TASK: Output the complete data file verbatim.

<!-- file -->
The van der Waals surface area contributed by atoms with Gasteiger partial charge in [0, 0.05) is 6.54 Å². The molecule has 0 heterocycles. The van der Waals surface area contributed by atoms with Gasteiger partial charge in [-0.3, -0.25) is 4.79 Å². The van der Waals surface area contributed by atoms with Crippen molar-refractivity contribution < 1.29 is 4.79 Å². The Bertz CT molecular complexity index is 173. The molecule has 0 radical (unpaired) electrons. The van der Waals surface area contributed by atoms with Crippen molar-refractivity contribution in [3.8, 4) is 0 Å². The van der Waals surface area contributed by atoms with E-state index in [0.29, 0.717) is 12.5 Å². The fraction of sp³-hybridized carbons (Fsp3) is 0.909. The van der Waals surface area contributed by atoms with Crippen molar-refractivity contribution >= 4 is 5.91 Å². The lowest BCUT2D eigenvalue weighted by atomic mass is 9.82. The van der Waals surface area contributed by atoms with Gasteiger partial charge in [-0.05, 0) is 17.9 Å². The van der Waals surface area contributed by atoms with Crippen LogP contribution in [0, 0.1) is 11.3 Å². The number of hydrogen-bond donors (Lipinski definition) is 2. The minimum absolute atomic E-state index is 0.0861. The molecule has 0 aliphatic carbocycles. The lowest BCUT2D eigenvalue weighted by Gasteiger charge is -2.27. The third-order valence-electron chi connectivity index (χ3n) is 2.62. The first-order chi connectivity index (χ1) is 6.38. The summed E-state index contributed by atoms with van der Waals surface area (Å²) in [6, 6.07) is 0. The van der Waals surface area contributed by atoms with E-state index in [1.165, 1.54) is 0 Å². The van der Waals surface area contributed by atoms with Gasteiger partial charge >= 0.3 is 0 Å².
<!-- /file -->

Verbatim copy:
The van der Waals surface area contributed by atoms with Gasteiger partial charge in [0, 0.05) is 6.54 Å². The molecule has 0 heterocycles. The van der Waals surface area contributed by atoms with Gasteiger partial charge in [-0.3, -0.25) is 4.79 Å². The van der Waals surface area contributed by atoms with Crippen molar-refractivity contribution < 1.29 is 4.79 Å². The Bertz CT molecular complexity index is 173. The molecule has 0 radical (unpaired) electrons. The van der Waals surface area contributed by atoms with Crippen molar-refractivity contribution in [3.8, 4) is 0 Å². The van der Waals surface area contributed by atoms with E-state index in [0.29, 0.717) is 12.5 Å². The fraction of sp³-hybridized carbons (Fsp3) is 0.909. The van der Waals surface area contributed by atoms with Crippen molar-refractivity contribution >= 4 is 5.91 Å². The lowest BCUT2D eigenvalue weighted by atomic mass is 9.82. The van der Waals surface area contributed by atoms with Gasteiger partial charge in [-0.05, 0) is 17.9 Å². The van der Waals surface area contributed by atoms with Crippen LogP contribution in [0, 0.1) is 11.3 Å². The number of hydrogen-bond donors (Lipinski definition) is 2. The minimum absolute atomic E-state index is 0.0861. The molecule has 0 aliphatic carbocycles. The lowest BCUT2D eigenvalue weighted by Gasteiger charge is -2.27. The third-order valence-electron chi connectivity index (χ3n) is 2.62. The first-order chi connectivity index (χ1) is 6.38. The summed E-state index contributed by atoms with van der Waals surface area (Å²) in [6, 6.07) is 0. The van der Waals surface area contributed by atoms with E-state index in [1.165, 1.54) is 0 Å². The van der Waals surface area contributed by atoms with Gasteiger partial charge >= 0.3 is 0 Å².